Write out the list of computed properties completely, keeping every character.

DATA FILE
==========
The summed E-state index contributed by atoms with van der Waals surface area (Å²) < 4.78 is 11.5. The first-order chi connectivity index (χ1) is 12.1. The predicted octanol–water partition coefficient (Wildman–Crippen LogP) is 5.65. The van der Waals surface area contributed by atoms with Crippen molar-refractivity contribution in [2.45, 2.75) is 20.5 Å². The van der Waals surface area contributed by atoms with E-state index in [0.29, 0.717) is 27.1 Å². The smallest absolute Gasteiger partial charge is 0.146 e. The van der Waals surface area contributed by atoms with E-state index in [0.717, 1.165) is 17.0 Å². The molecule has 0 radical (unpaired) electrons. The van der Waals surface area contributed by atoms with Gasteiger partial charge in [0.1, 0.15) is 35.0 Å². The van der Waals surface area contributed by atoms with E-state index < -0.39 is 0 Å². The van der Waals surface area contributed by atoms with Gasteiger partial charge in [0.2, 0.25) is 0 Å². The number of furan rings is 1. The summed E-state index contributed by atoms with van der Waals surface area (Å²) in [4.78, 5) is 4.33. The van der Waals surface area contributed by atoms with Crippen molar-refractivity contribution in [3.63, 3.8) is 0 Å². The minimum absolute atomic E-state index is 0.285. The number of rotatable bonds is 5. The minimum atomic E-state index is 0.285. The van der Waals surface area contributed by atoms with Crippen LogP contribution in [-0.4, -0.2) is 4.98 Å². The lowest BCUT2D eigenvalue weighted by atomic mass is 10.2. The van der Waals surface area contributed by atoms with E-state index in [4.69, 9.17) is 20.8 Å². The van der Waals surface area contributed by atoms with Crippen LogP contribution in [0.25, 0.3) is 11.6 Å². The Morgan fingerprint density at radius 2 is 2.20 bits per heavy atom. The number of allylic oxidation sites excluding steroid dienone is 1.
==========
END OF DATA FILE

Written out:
The summed E-state index contributed by atoms with van der Waals surface area (Å²) < 4.78 is 11.5. The first-order chi connectivity index (χ1) is 12.1. The predicted octanol–water partition coefficient (Wildman–Crippen LogP) is 5.65. The van der Waals surface area contributed by atoms with Crippen molar-refractivity contribution in [2.45, 2.75) is 20.5 Å². The van der Waals surface area contributed by atoms with E-state index in [0.29, 0.717) is 27.1 Å². The smallest absolute Gasteiger partial charge is 0.146 e. The van der Waals surface area contributed by atoms with E-state index in [0.717, 1.165) is 17.0 Å². The molecule has 0 radical (unpaired) electrons. The van der Waals surface area contributed by atoms with Gasteiger partial charge in [0.1, 0.15) is 35.0 Å². The van der Waals surface area contributed by atoms with E-state index < -0.39 is 0 Å². The van der Waals surface area contributed by atoms with Gasteiger partial charge in [0.2, 0.25) is 0 Å². The number of furan rings is 1. The summed E-state index contributed by atoms with van der Waals surface area (Å²) in [4.78, 5) is 4.33. The van der Waals surface area contributed by atoms with Crippen molar-refractivity contribution in [3.63, 3.8) is 0 Å². The minimum absolute atomic E-state index is 0.285. The number of rotatable bonds is 5. The minimum atomic E-state index is 0.285. The van der Waals surface area contributed by atoms with Crippen LogP contribution in [-0.4, -0.2) is 4.98 Å². The lowest BCUT2D eigenvalue weighted by atomic mass is 10.2. The van der Waals surface area contributed by atoms with E-state index in [4.69, 9.17) is 20.8 Å². The van der Waals surface area contributed by atoms with Crippen LogP contribution in [0.25, 0.3) is 11.6 Å². The Morgan fingerprint density at radius 2 is 2.20 bits per heavy atom. The number of allylic oxidation sites excluding steroid dienone is 1.